Remember when Santa Fe-based organic seed/food company Seeds of Change got bought out by behemoth Mars, Inc? And everyone said it was just a cynical green-washing PR ploy? And they were right, because Mars shut the farm down and moved operations completely out of state, but retained the company’s made-from-scratch brand and feel-good history for itself?
You can buy that farm. It’s on 14 acres in El Guique, just north of Española. The property comes with a residence, two green houses, a 5,000 square-foot processing building and an apple orchard. And it’s certified organic.
After 12 years of feeding students at Escuela del Sol montessori, Robin Day and her husband Tom Day began selling her cooking to the public. The initial idea, she told me, was to take advantage of a semi-captive audience: parental units that are obligated to drop by the building twice a day, having been briefed by their kids on how good the food is.
It’s Wednesday at high noon. A half-dozen food trucks line the parking lot at Talin Market, and they’re ready to serve up more than the usual hot dog. I’m here to sample the goods, beginning with The Chopping Block’s soft fish taco garnished with mango salsa. I wash it down with organic limeade at Make My Lunch, then head to Oz Patisserie’s over-the-top desserts, where I’m handed one of the best crème brûlées I’ve had in town.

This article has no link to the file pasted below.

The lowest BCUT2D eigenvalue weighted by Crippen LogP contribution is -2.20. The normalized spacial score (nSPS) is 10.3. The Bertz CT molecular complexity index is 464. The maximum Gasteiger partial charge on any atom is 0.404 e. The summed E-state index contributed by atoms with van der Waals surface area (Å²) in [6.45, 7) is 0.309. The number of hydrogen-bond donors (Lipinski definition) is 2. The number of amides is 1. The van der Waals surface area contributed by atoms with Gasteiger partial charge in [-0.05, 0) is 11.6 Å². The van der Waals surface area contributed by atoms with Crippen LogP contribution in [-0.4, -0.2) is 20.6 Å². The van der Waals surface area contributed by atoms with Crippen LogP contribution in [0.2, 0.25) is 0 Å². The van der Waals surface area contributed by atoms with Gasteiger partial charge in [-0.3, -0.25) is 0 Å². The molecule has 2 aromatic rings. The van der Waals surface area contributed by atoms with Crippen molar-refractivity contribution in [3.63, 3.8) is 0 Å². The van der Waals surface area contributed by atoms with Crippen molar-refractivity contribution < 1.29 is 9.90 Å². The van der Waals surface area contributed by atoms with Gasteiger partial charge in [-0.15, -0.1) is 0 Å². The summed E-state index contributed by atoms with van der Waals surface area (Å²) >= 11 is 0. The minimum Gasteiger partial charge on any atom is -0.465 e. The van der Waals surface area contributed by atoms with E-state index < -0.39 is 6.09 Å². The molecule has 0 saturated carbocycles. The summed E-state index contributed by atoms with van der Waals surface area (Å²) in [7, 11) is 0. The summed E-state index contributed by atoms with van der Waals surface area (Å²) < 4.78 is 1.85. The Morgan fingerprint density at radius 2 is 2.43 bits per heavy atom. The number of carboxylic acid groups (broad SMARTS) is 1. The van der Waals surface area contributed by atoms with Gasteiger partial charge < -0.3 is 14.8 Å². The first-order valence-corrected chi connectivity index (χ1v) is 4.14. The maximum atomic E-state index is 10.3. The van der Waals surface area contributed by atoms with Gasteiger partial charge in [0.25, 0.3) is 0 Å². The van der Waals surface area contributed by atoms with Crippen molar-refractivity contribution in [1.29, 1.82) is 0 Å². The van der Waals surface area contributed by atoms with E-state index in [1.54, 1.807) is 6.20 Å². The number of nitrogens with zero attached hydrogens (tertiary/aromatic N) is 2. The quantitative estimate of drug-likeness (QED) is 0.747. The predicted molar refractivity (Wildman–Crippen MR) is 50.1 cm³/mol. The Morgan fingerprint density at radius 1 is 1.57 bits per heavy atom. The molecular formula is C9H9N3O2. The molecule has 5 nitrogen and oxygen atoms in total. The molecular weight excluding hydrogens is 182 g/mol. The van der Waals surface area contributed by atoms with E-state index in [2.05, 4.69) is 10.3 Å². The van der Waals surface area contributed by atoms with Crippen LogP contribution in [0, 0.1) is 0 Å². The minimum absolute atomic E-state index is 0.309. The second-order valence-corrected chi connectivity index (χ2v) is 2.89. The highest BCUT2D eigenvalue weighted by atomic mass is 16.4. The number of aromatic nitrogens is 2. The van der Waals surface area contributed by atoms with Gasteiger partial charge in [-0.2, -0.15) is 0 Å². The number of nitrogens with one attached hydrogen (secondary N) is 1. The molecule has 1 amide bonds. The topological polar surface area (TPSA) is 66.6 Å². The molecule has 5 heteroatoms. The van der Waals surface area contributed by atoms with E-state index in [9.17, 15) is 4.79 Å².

Genetically engineered plants will affect organic dairy and meat
By Ari LeVaux
The Obama administration struck a blow to freedom in food and agriculture late January when theUSDA deregulated genetically modified alfalfa seed. The agency’s decision threatens to deprive farmers of the right to produce GM-free milk and meat, while denying consumers the right to purchase it.
I'm glad that eating organic is easier than it used to be. Conventional supermarkets offer some organic produce. Natural food markets abound. It might be time to join a community farm program such as Beneficial Farms CSA, which has been active in Santa Fe since 1994 and is now enrolling members in Albuquerque.
It’s Los Ranchos Growers’ Market opening day, and when I arrive at 7 a.m., a lively crowd is already jockeying for position around the stalls. I find Hand To Mouth Foods, LLC where Jeffrey Lee and wife Elaine DiFederico offer tables full of starter plants, assorted greens and carefully packed early harvests. I’m looking for breakfast, and in the midst of the greens is a tempting array of baked goods. I walk away munching a piñon-spangled custard tart, saving an onion galette and a fruit tart for later.
People spend more money on organic meat than on conventional meat for a range of health, environmental and ethical reasons. At my local store, however, none of the meat for sale is organic except the dog food. Unfortunately for my dog, I've been eating most of it myself.